Finally, as shown in FIG. 1(f), the resist layer 12 and the metal 13 on the resist layer 12 are removed, resulting in a field emission element of the triode tube structure being obtained.

FIG. 3 shows the electrode a pattern of a second embodiment of a field emission device according to the present invention. An emitter 2a and a collector 3a each are arranged on a substrate 1a and a gate 5a is provided in a groove 4a formed on the substrate 1a between the emitter 2a and the collector 3a, as in the first embodiment described above. The emitter 2a includes an electron emission section formed into a serrated shape. The groove 4a and gate 5a are formed into a similar serrated shape so as to correspond to the emitter 2a in a nested manner. The remaining part of the second embodiment is constructed in substantially the same manner as the first embodiment described above.

Both the first and second embodiments are directed to a field emission element of the triode tube structure. In each embodiment, the arrangement or deposition of a phosphor on the collector 3 or 3a allows the field emission element to serve as a fluorescent display device ring electrons impinging on the collector 3 or 3a excite the phosphor to cause it to emit light. In this instance, a suitable selective setting of the configuration of the collector or the pattern or deposition of the phosphor will permit any desired characters, figures or the like to be luminously displayed.

Also, both these embodiments may be so constructed that two such emitters are arranged on the substrate, the groove is formed in that part of the substrate between the emitters, and an anode functioning as the collector and a phosphor are provided above the substrate. Such a construction similarly allows the field emission element to serve as a display device.

A third embodiment of a field emission element according to the present invention will be described with reference to FIGS. 4 to 13(b). As shown in FIG. 4, an emitter 20 and a collector 21 are arranged on a substrate and a gate 22 is provided in a recess formed in the substrate between the emitter 20 and the collector 21, as in the first and second embodiments. The emitter 20 is formed with a pectinate shape when viewed from the above, that is to say, it has rectangular projections 31. Such a configuration permits the electric field to be concentrated at each of the rectangular projections 31, with the result that the emitter 20 exhibits an increased electric field strength as compared with an emitter in the form of a flat plate. Also, the distal end of each of the rectangular projections 31 is linear, so that the emitter 31 may exhibit an extended lifetime as compared with the emitter of FIG. 3 which has a triangular shape. The emitter may be made of a metal such as Mo, W or the like. Alternatively, it may comprise a composite including a base made of a metal such as Ti, Al or the like and a film made of a compound semiconductor material such as LaB6 or the like deposited on the base.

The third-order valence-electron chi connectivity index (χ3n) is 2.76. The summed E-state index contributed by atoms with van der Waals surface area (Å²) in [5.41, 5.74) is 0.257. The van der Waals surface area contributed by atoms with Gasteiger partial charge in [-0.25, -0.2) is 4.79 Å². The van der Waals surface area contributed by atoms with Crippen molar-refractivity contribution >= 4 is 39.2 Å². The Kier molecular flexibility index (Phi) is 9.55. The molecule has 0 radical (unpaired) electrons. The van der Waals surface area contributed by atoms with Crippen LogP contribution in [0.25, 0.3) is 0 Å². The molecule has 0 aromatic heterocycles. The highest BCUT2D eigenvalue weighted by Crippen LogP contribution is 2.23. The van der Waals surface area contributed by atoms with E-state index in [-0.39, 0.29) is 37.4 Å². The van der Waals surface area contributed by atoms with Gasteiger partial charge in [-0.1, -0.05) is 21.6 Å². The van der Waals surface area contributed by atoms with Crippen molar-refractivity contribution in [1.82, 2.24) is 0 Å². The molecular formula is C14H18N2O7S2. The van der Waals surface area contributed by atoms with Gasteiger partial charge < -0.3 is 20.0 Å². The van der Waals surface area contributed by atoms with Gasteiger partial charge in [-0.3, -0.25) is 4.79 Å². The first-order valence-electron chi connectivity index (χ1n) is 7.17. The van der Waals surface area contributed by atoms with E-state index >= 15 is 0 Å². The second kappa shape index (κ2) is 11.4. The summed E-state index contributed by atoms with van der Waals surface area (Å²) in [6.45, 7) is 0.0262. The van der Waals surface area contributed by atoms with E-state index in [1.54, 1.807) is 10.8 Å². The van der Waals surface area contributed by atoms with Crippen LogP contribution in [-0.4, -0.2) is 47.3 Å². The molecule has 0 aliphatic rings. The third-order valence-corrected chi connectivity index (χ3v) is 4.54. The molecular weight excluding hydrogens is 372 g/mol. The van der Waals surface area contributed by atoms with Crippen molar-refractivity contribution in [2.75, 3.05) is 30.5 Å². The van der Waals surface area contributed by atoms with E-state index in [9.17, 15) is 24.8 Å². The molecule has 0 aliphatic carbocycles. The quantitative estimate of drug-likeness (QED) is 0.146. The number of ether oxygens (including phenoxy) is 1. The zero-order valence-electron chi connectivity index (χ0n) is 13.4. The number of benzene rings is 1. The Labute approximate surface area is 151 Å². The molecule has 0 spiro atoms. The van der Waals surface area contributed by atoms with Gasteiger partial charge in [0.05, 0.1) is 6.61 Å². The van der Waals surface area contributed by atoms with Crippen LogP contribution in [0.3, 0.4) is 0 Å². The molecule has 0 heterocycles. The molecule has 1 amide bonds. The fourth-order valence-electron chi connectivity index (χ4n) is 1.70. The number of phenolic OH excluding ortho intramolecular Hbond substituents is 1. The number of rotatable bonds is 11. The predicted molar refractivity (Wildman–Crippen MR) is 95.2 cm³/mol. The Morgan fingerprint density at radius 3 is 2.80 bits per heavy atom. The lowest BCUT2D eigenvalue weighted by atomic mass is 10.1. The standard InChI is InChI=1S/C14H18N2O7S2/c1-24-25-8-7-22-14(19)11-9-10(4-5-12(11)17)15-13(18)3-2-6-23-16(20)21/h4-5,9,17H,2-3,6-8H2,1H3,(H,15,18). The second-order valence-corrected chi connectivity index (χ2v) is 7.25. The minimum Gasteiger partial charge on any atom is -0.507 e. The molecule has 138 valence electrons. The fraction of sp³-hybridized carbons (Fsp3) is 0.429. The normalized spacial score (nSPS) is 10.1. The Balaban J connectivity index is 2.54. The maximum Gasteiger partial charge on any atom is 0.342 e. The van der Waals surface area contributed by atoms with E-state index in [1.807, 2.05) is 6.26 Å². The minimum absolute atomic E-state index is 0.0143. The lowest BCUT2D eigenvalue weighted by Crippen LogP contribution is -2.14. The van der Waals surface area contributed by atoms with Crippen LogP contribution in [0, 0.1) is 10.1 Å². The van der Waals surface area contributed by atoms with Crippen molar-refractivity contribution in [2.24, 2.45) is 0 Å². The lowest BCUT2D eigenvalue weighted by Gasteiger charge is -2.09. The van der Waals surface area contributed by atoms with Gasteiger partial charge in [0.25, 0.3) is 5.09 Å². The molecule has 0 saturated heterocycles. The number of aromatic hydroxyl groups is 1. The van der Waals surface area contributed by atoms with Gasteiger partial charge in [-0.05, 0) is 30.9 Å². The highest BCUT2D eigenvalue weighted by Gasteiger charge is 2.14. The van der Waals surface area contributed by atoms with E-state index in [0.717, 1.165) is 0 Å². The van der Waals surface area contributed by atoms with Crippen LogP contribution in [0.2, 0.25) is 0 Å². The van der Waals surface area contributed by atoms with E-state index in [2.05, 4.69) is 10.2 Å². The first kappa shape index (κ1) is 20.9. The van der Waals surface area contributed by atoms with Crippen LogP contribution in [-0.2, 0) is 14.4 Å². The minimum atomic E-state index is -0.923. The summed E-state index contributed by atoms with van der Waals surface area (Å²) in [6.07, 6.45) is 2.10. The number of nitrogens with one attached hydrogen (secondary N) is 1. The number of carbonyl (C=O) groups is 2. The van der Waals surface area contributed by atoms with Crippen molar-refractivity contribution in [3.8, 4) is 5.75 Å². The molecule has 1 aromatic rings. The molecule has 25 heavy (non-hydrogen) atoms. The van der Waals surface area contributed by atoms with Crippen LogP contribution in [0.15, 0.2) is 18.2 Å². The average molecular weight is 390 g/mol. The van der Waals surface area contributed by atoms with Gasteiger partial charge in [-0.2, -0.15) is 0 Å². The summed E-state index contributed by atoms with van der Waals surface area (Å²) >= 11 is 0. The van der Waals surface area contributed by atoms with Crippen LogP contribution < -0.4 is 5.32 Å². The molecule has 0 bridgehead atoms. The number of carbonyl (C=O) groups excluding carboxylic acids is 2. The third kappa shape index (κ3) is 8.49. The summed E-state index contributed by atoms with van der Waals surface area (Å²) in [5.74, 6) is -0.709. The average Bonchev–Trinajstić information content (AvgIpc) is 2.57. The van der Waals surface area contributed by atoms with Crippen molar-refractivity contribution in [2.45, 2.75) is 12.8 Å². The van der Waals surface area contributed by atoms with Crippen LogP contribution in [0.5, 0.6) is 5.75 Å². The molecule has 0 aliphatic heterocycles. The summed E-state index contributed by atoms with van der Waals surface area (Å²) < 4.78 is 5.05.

The way in which the rectangular emitter 20 formed into a pectinate shape is manufactured will be described with reference to FIGS. 5 to 13(b).

As shown in FIG. 5, a metal layer 24, which is a first conductive material, is formed on an insulating substrate 23. Then, as shown in FIG. 6(a), a resist 25 if formed in a predetermined pattern on the metal layer 24, which is then subjected to etching, thereby forming the emitter 20 and collector 21 as shown in FIG. 6(b).

Subsequently, the substrate 23 is subjected to etching in both the depth direction and the plane direction while using the emitter 20 and collector 21 as a mask, thereby forming a recess 26 on the substrate 23, as shown in FIG. 7.

Then, as shown in FIG. 8, a gate metal layer 27 acting as a second conductive material is formed on the etched surface of the substrate 23 by vacuum deposition so as to have thickness which is smaller than the depth of etching of the substrate 23. As shown in FIG. 9, the resist 25 and the unwanted portion of the gate metal layer 27 on the resist 25 are removed.

Thereafter, as shown in FIGS. 10(a) and 10(b), a resist 28 is coated all over the entire substrate 23 and that portion of the resist 28 at the side edge portion of the emitter 20 which faces the collector 21 is formed with a plurality of rectangular window-like apertures 29 through etching by exposure. In each of the first and second embodiments described above with reference to FIGS. 1 to 3, the emitter is initially formed into a predetermined pattern. However, the present invention permits the emitter to be formed into a predetermined pattern at any stage subsequent to the deposition on the substrate, for example in the embodiment shown in FIGS. 5 to 13(b).

Then, as shown in FIGS. 11(a) and 11(b), only the side edge portion of the emitter 20 facing the collector 21 is subject to etching, through the rectangular apertures 29 formed at the resist 28, so that the emitter 20 is formed into a pectinate shape, resulting in its being provided with the rectangular projections 31.